Protectionism in steel and basic metal industries

Due to an excess of supply in the steel industry, protectionist trade laws are enacted, mainly against developing countries, in the hopes of curtailing over-production while maintaining jobs in the steel sector of the industrialized countries. These protectionist laws (some are under the guise of "voluntary limits") are more favourable to the large, wealthy nations, and hinder the economic development of the smaller, poorer countries.
In 1985, the (then) non-communist world has a capacity to produce 640 million tonnes of steel, while it was estimated that world demand would be only 438 million tons for that year, 441 million tonnes for 1986, and 467 million in 1995. Some USA steel executives estimate that 15% of worldwide capacity needs to be cut in order to balance supply and demand. In 1992, eastern Europe, mainly Czechoslovakia, was selling steel on the European market at prices 20% below the EEC/EU market price.

In 2002, the USA imposed safeguard measures on 10 steel product groupings in the form of additional tariffs up to 30%. Immediately thereafter, the EC, followed by Japan, Korea, China, Switzerland, Norway, New Zealand and Brazil, engaged WTO dispute settlement procedures. In 2003, a WTO panel ruled that each of the US safeguard measures imposed on 10 steel product groupings was in breach of WTO rules.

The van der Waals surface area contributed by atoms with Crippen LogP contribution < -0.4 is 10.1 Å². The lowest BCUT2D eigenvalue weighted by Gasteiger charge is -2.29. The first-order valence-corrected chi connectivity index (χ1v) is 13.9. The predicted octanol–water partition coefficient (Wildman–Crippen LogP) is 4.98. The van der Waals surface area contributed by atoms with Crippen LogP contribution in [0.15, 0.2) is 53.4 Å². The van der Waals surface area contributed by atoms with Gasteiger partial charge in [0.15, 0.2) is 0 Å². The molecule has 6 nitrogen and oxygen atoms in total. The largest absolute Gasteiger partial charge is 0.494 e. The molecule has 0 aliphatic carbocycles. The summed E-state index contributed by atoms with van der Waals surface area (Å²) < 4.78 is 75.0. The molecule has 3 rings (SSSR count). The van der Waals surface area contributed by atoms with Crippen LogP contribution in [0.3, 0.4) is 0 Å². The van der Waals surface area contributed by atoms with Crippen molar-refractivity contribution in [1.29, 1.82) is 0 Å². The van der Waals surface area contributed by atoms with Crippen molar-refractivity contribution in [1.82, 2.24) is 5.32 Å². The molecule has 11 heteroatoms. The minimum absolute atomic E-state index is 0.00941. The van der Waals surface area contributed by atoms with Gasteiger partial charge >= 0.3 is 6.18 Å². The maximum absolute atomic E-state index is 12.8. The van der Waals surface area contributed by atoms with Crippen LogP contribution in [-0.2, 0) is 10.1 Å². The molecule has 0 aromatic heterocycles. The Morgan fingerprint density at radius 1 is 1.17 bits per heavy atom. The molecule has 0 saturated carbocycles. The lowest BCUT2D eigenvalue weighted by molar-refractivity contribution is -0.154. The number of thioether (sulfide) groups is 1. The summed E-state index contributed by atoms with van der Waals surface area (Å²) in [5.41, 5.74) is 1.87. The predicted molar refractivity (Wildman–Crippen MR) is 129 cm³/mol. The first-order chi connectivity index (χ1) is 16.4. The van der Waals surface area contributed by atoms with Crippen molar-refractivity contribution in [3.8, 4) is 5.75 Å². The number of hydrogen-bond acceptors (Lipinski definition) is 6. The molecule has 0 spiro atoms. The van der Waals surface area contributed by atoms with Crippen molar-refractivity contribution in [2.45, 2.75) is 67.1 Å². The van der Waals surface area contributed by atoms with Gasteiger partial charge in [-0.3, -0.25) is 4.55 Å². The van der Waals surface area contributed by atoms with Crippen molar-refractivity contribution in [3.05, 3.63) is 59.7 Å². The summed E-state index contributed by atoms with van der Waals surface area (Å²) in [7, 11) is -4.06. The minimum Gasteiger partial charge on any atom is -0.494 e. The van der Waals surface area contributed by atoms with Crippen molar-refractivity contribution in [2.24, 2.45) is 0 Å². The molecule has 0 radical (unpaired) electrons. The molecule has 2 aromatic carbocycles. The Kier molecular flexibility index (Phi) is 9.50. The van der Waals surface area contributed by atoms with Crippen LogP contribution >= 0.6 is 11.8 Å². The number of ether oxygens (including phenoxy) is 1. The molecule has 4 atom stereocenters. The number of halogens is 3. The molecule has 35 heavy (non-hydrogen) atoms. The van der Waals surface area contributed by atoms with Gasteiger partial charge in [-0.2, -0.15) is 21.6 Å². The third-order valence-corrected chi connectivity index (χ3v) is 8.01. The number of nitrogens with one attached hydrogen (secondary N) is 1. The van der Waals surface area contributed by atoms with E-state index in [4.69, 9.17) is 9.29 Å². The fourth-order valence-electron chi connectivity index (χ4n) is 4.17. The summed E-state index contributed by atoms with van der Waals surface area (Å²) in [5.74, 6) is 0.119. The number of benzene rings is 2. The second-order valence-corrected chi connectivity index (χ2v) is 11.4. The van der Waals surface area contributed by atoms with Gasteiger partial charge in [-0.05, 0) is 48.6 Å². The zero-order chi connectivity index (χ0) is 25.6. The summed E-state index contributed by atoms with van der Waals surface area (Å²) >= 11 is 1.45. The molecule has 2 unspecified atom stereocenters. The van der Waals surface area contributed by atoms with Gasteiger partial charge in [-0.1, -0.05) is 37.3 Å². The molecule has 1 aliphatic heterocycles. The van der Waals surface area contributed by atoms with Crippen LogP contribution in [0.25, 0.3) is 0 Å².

In the USA alone in 1980-1984, 40,000 steel jobs were lost and 210,000 more were threatened because of the availability of much less expensive imported steel. In the ten years between 1973 and 1983, steel production in the USA and the UK declined by 44% for each, while it declined by 37% in Belgium and Luxembourg and 30% in France. During that same period, steel production increased by 65% in Romania, 105% in Brazil, and 930% in South Korea. Why should so many workers in the industrialized nations forfeit their jobs in order to keep production down, if the non-industrialized nations continue to over-produce ?
(E) Emanations of other problems